Exhibit C: Super Mario Brothers
Following the 1981 arcade release of Donkey Kong, the world found itself instantly enamored with the game's unlikely hero, who was at the time referred to as "jumpman." Before long, developers capitalized on the massive success and delivered to us the Mario Brothers. And we were all better for it. The 1985 Super Mario Brothers was the first Mario title ported to home systems, and instantly seduced players and the industry alike. Assuming the role of the primary series protagonist Mario, the player navigates through the idyllic Mushroom Kingdom, which has been overrun by the dastardly King Bowser Koopa and his minions of turtles and mushrooms, on a quest to save the kidnapped Princess Toadstool and eliminate Bowser from his peaceful land. Players ran, jumped, pretended, threw controllers then promptly picked them up again and continued. The world was whole.
Production on the second Mario title of the series picked up quickly, with Super Mario Bros 2 releasing in Japan in 1986. However, this game was determined to be too difficult for American gamers, and its release in North America was stalled. When Super Mario Bros 2 finally did grace the shelves of American stores, it was much different than what was initially designed. In the place of the original game was a redesigned Yume Kōjō: Doki Doki Panic. The days of head-stomping and kicking shells were gone, replaced with Birdos and vegetable tossing. On its own, Super Mario Bros 2 was a fun and challenging game. As successor to one of the most significant titles of all time, it was a spectacular disappointment. Luckily, North American gamers were able to test their skills in 1993 with the release of Super Mario All-Stars, where the original SMB2 was included under the title of Super Mario Bros: The Lost Levels.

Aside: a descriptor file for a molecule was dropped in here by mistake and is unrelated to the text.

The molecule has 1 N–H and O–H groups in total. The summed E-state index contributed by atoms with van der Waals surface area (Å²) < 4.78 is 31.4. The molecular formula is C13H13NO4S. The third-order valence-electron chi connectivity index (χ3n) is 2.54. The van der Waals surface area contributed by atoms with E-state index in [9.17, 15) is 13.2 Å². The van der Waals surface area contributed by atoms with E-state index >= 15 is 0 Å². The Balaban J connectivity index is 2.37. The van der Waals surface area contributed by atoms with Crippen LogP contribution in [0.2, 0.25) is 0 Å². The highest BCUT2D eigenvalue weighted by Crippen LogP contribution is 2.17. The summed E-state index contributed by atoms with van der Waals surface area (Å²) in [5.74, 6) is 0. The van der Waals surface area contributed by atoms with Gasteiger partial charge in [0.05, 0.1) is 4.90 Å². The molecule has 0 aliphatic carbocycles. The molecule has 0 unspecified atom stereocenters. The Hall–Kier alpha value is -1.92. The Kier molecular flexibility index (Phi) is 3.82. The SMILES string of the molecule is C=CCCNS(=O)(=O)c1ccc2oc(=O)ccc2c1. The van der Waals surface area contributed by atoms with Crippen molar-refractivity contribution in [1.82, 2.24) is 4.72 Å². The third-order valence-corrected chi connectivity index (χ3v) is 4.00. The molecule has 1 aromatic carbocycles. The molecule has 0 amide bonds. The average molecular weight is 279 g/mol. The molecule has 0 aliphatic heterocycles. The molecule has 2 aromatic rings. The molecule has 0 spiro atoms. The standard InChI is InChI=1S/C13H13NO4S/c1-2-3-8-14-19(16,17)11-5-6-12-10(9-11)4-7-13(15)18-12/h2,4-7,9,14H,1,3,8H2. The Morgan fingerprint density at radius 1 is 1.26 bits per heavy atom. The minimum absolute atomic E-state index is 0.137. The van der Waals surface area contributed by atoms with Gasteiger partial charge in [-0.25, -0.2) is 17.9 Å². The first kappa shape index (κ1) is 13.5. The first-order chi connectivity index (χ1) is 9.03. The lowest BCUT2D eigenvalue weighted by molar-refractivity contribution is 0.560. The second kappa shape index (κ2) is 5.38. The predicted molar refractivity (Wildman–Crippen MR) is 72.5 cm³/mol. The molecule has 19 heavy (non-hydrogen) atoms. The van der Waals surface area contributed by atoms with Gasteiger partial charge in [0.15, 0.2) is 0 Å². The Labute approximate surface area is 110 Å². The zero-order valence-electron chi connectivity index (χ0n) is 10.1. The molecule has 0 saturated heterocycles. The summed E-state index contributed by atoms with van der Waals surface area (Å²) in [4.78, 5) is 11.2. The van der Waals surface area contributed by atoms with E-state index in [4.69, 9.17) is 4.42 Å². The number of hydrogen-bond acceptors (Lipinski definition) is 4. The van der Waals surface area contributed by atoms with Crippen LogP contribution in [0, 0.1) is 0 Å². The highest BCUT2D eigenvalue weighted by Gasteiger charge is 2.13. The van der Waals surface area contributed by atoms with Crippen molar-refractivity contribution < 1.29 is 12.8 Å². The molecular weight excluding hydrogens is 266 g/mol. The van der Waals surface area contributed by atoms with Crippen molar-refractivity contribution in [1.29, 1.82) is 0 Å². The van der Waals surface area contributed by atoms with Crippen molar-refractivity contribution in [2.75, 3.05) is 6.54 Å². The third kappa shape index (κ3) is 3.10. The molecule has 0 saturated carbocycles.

In 1988 (1990 for North American players), Nintendo waved their magic wand and produced the pinnacle of gaming perfection: Super Mario Bros 3. SMB 3 not only set the bar, it became the bar by establishing what video games of the late 80's and early 90's could - and should - produce. Super Mario Bros 3 was a challenging game, but it was fair in its challenge - I'm looking at you, Ghosts 'n Goblins. From the lush Grass Land to the arid Desert Land, the levels in the game were some of the most magical of all time. Super Mario Brothers 3 introduced players to the joy of riding in a shoe, kings turned into dogs, and the beloved Raccoon Tail. While Mario flew, so did the game - right off the shelves and onto the list of top grossing games of all time. Super Mario Bros 3 has been with me for 25 years, and even after all this time, I struggle to locate any true flaws with the game outside of the inability to save progress.